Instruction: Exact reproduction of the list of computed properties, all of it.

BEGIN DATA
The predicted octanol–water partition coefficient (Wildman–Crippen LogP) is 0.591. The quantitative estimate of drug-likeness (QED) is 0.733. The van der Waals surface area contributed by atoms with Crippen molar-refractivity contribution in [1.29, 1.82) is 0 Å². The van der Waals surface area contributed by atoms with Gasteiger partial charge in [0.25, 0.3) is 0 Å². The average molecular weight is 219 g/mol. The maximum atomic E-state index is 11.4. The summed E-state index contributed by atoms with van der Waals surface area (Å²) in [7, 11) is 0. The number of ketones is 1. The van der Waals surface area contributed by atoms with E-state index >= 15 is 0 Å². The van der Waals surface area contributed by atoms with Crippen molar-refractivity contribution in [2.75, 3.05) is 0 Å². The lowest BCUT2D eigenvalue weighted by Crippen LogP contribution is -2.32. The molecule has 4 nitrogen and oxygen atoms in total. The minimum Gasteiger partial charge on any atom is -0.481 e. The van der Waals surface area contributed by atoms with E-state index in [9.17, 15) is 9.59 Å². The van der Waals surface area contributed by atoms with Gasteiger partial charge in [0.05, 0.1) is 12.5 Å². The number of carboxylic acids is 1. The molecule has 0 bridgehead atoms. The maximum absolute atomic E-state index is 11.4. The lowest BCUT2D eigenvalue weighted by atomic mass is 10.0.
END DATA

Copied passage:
The predicted octanol–water partition coefficient (Wildman–Crippen LogP) is 0.591. The quantitative estimate of drug-likeness (QED) is 0.733. The van der Waals surface area contributed by atoms with Crippen molar-refractivity contribution in [1.29, 1.82) is 0 Å². The van der Waals surface area contributed by atoms with Gasteiger partial charge in [0.25, 0.3) is 0 Å². The average molecular weight is 219 g/mol. The maximum atomic E-state index is 11.4. The summed E-state index contributed by atoms with van der Waals surface area (Å²) in [7, 11) is 0. The number of ketones is 1. The van der Waals surface area contributed by atoms with E-state index >= 15 is 0 Å². The van der Waals surface area contributed by atoms with Crippen molar-refractivity contribution in [2.75, 3.05) is 0 Å². The lowest BCUT2D eigenvalue weighted by Crippen LogP contribution is -2.32. The molecule has 4 nitrogen and oxygen atoms in total. The minimum Gasteiger partial charge on any atom is -0.481 e. The van der Waals surface area contributed by atoms with E-state index in [9.17, 15) is 9.59 Å². The van der Waals surface area contributed by atoms with Gasteiger partial charge in [0.05, 0.1) is 12.5 Å². The number of carboxylic acids is 1. The molecule has 0 bridgehead atoms. The maximum absolute atomic E-state index is 11.4. The lowest BCUT2D eigenvalue weighted by atomic mass is 10.0.